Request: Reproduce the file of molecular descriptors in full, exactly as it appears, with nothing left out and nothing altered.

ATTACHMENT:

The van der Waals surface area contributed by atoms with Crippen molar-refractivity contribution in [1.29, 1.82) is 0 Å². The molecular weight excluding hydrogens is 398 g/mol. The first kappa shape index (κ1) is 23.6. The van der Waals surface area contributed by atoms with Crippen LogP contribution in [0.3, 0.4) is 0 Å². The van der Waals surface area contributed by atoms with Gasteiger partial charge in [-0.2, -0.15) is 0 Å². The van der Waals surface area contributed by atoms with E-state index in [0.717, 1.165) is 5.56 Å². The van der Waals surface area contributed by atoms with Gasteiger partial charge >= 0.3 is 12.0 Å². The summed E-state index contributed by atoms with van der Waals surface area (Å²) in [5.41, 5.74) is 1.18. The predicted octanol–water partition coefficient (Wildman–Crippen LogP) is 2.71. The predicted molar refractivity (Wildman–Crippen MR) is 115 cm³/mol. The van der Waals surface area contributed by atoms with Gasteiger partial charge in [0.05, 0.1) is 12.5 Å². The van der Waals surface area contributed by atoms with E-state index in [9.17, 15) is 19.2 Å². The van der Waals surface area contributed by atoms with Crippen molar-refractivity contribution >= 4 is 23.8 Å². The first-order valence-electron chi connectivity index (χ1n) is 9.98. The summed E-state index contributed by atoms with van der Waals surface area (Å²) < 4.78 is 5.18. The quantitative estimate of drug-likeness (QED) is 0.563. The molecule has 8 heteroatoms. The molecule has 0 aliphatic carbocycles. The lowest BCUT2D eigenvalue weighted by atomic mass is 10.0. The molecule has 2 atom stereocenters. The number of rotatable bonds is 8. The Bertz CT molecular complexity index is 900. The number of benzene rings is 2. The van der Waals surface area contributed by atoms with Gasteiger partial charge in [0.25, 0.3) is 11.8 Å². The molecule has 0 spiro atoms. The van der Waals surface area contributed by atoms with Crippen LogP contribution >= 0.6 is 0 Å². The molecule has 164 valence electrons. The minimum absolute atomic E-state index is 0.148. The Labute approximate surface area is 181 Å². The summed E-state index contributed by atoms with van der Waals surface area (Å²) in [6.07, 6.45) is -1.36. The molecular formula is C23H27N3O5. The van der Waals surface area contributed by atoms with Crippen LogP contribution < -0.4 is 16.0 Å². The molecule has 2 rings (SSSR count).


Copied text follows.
The van der Waals surface area contributed by atoms with Crippen molar-refractivity contribution in [1.29, 1.82) is 0 Å². The molecular weight excluding hydrogens is 398 g/mol. The first kappa shape index (κ1) is 23.6. The van der Waals surface area contributed by atoms with Crippen LogP contribution in [0.3, 0.4) is 0 Å². The van der Waals surface area contributed by atoms with Gasteiger partial charge in [-0.2, -0.15) is 0 Å². The van der Waals surface area contributed by atoms with E-state index in [0.717, 1.165) is 5.56 Å². The van der Waals surface area contributed by atoms with Gasteiger partial charge >= 0.3 is 12.0 Å². The summed E-state index contributed by atoms with van der Waals surface area (Å²) in [5.41, 5.74) is 1.18. The predicted octanol–water partition coefficient (Wildman–Crippen LogP) is 2.71. The predicted molar refractivity (Wildman–Crippen MR) is 115 cm³/mol. The van der Waals surface area contributed by atoms with Gasteiger partial charge in [0.05, 0.1) is 12.5 Å². The van der Waals surface area contributed by atoms with E-state index in [9.17, 15) is 19.2 Å². The van der Waals surface area contributed by atoms with Crippen molar-refractivity contribution >= 4 is 23.8 Å². The first-order valence-electron chi connectivity index (χ1n) is 9.98. The summed E-state index contributed by atoms with van der Waals surface area (Å²) < 4.78 is 5.18. The quantitative estimate of drug-likeness (QED) is 0.563. The molecule has 8 heteroatoms. The molecule has 0 aliphatic carbocycles. The lowest BCUT2D eigenvalue weighted by atomic mass is 10.0. The molecule has 2 atom stereocenters. The number of rotatable bonds is 8. The Bertz CT molecular complexity index is 900. The number of benzene rings is 2. The van der Waals surface area contributed by atoms with Gasteiger partial charge in [0.25, 0.3) is 11.8 Å². The molecule has 0 spiro atoms. The van der Waals surface area contributed by atoms with Crippen LogP contribution >= 0.6 is 0 Å². The molecule has 164 valence electrons. The minimum absolute atomic E-state index is 0.148. The Labute approximate surface area is 181 Å². The summed E-state index contributed by atoms with van der Waals surface area (Å²) in [6.07, 6.45) is -1.36. The molecular formula is C23H27N3O5. The van der Waals surface area contributed by atoms with Crippen LogP contribution < -0.4 is 16.0 Å². The molecule has 2 rings (SSSR count).